Those who are left scratching their heads as the end titles roll will have, unfortunately, missed the point. There are no easy answers. So donít worry about those holes in the plot Ė they matter not; just enjoy having the breath knocked out of you.
Gritty, funny and terrifying in equal measures: itís rare to come across a film that, despite the misgivings mentioned earlier, is this satisfying these days. Thatís cause for celebration - especially when itís a home-grown effort, as KILL LIST is.
KILL LIST is, put simply, a brilliant exercise in slowly-building suspense, peppered with moments of quirky humour and explosions of outrageous violence (Jayís use of a household hammer is particularly nauseating), along with a final third that truly can be described as edge-of-the-seat stuff.
Studio Canalís blu-ray presents the film in its original theatrical aspect ratio of 2.35:1, and is enhanced for 16x9 TV sets in a most impressive MPEG-4 AVC file, boasting bright natural colours and superb contrast in 1080p HD resolution.
As youíd imagine for a film that was made so recently, the image presentation is stunning. Smooth textures, pin-sharp details and a distinct lack of digital noise make KILL LIST a highly satisfying foray into the world of High Definition.
Likewise, the English audio is provided in two sterling mixes. A 2.0 LPCM stereo mix is good, but the 5.1 DTS HD Master Audio track is the one to go for. Stirring, jolting in all the right moments, clear and consistent: KILL LISTís inventive sound design and witty dialogue both benefit from this strong playback.
Optional English subtitles are easy to read and largely free from typing errors.
The disc opens with a nice animated main menu page which dwells on the filmís darker tone. From there, pop-up menus include a scene-selection menu allowing access to the main feature via 12 chapters.
When it comes to extras, undoubtedly the best on offer are two audio commentary tracks.
The first comes from Wheatley and Jump, who strike a fair balance between giggling at each other (Wheatleyís chuckle is infectious) and offering relevant bites of information. As with most married couples, youíll find that the man is often cut short by the woman speaking over him Ė but itís all good, and achieves a healthy tone of light banter mixed with some great insight into the visual clues that crop up throughout the film, and the pitfalls of low budget filmmaking. The most interesting moments for me were when our hosts divulged the things they wanted to include in the film but couldnít for various reasons.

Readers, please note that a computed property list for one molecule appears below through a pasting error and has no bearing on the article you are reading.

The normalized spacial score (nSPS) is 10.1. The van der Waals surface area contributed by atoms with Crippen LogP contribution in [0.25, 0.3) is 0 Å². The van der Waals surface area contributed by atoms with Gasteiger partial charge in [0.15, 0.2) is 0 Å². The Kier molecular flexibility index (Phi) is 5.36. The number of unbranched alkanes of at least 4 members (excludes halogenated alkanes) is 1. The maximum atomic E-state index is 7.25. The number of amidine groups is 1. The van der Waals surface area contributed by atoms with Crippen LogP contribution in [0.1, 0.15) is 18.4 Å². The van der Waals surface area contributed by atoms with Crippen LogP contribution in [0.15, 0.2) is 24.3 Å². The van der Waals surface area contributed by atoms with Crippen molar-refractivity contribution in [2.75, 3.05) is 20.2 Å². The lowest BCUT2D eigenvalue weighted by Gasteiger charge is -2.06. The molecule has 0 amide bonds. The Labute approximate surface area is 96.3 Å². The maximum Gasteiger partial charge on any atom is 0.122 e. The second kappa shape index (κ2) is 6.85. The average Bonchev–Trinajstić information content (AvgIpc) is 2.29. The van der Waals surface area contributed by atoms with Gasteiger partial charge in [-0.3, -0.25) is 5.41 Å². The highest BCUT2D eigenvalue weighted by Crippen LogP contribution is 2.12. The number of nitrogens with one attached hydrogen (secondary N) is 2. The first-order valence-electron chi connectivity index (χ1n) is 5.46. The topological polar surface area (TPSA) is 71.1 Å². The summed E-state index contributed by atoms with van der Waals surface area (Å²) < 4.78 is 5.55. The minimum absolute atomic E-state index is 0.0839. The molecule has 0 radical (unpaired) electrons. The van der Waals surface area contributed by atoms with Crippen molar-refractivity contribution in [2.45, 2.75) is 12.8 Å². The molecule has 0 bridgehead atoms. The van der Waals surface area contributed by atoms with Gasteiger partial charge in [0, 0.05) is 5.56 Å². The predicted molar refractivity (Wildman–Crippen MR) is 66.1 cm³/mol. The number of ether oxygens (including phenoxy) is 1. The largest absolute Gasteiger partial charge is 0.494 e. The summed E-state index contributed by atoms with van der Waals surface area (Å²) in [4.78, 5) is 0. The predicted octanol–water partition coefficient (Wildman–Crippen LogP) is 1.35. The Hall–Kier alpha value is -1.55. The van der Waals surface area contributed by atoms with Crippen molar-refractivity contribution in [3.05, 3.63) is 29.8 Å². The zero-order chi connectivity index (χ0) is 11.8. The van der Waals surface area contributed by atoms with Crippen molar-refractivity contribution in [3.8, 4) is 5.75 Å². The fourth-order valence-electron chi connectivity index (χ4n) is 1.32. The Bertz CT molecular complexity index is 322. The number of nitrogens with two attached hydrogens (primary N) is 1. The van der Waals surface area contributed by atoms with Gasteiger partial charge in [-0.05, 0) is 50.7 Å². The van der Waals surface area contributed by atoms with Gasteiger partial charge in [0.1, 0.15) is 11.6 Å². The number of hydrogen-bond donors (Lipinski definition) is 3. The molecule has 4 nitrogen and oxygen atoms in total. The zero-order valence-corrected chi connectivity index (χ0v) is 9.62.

The second commentary comes from Maskell, Buring and Smiley. Again, this offers an engaging mix of giggles, anecdotes and back-slapping. The mutual appreciation for Wheatley is heartening throughout.
We also get a disappointingly short (7 minute) Making Of featurette which offers some good behind-the-scenes footage set to segments of Jim Williamsí moody score.
Next up are a handful of interviews. The most gratifying of these is a 6-minute chat with Wheatley. He reveals the pros and cons of co-writing the screenplay with his wife, gushes over his actors and generally comes across as a nice, laidback and intelligent bloke.
Maskell and Buring discuss how they met Wheatley when working on BBC3 sitcom ĎThe Wrong Doorí, mull over the themes of the film and both agree that itís the best thing either has ever been in. This makes for an agreeable 10 minutesí viewing.
7 minutes of chat with co-producers Andrew Starke and Claire Jones follow. As with the other interviews, they field questions that are presented to us as onscreen text, such as commenting upon the violence in the film and their thoughts on the end product. Naturally, theyíre delighted with it.
KILL LISTís original 1-minute 47-second trailer is also here. It doesnít do justice to the film, but does at least punctuate itself with a barrage of excellent quotes from a diverse range of sources that runs from the likes of Indiewire to Total Film.
The disc is defaulted to open with trailers for ANIMAL KINGDOM, OUR DAY WILL COME and the recent adaptation of BRIGHTON ROCK.
Available both on DVD and as a 2-disc blu-ray/DVD combo pack, KILL LIST comes thoroughly recommended. Itís excellent.
Review by Stuart Willis
|Released by Studiocanal|
|see main review|